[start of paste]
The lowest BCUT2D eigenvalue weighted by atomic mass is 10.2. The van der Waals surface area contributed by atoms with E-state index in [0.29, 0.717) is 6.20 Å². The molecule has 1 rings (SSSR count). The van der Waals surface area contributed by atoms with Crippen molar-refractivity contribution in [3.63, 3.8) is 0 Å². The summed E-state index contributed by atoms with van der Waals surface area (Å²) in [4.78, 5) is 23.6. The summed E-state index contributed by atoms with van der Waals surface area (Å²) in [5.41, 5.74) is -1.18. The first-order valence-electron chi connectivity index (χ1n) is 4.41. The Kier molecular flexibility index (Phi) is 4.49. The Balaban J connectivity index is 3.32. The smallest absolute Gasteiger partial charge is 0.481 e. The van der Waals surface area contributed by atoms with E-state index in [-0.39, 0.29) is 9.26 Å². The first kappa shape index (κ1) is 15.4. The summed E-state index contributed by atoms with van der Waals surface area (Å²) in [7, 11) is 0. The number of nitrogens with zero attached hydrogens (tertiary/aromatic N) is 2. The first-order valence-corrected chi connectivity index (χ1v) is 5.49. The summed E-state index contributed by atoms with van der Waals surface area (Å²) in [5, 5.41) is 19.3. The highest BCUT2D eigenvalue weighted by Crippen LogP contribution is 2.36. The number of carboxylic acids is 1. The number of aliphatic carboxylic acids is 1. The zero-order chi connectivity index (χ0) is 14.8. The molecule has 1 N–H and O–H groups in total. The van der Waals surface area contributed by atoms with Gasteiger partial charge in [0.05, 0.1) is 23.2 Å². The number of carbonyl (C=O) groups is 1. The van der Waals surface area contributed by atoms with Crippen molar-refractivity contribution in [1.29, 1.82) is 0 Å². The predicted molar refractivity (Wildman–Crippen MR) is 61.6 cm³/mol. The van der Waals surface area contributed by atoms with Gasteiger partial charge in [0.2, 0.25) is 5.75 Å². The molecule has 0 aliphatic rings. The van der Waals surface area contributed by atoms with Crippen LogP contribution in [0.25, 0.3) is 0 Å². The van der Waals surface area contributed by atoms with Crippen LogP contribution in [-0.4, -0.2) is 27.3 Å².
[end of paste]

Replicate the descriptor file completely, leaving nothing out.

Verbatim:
The lowest BCUT2D eigenvalue weighted by atomic mass is 10.2. The van der Waals surface area contributed by atoms with E-state index in [0.29, 0.717) is 6.20 Å². The molecule has 1 rings (SSSR count). The van der Waals surface area contributed by atoms with Crippen molar-refractivity contribution in [3.63, 3.8) is 0 Å². The summed E-state index contributed by atoms with van der Waals surface area (Å²) in [4.78, 5) is 23.6. The summed E-state index contributed by atoms with van der Waals surface area (Å²) in [5.41, 5.74) is -1.18. The first-order valence-electron chi connectivity index (χ1n) is 4.41. The Kier molecular flexibility index (Phi) is 4.49. The Balaban J connectivity index is 3.32. The smallest absolute Gasteiger partial charge is 0.481 e. The van der Waals surface area contributed by atoms with E-state index in [-0.39, 0.29) is 9.26 Å². The first kappa shape index (κ1) is 15.4. The summed E-state index contributed by atoms with van der Waals surface area (Å²) in [7, 11) is 0. The number of nitrogens with zero attached hydrogens (tertiary/aromatic N) is 2. The first-order valence-corrected chi connectivity index (χ1v) is 5.49. The summed E-state index contributed by atoms with van der Waals surface area (Å²) in [5, 5.41) is 19.3. The highest BCUT2D eigenvalue weighted by Crippen LogP contribution is 2.36. The number of carboxylic acids is 1. The number of aliphatic carboxylic acids is 1. The zero-order chi connectivity index (χ0) is 14.8. The molecule has 1 N–H and O–H groups in total. The van der Waals surface area contributed by atoms with Gasteiger partial charge in [0.05, 0.1) is 23.2 Å². The number of carbonyl (C=O) groups is 1. The van der Waals surface area contributed by atoms with Crippen molar-refractivity contribution in [1.29, 1.82) is 0 Å². The predicted molar refractivity (Wildman–Crippen MR) is 61.6 cm³/mol. The van der Waals surface area contributed by atoms with Gasteiger partial charge in [0.2, 0.25) is 5.75 Å². The molecule has 0 aliphatic rings. The van der Waals surface area contributed by atoms with Crippen LogP contribution in [0.25, 0.3) is 0 Å². The van der Waals surface area contributed by atoms with Crippen LogP contribution in [-0.4, -0.2) is 27.3 Å².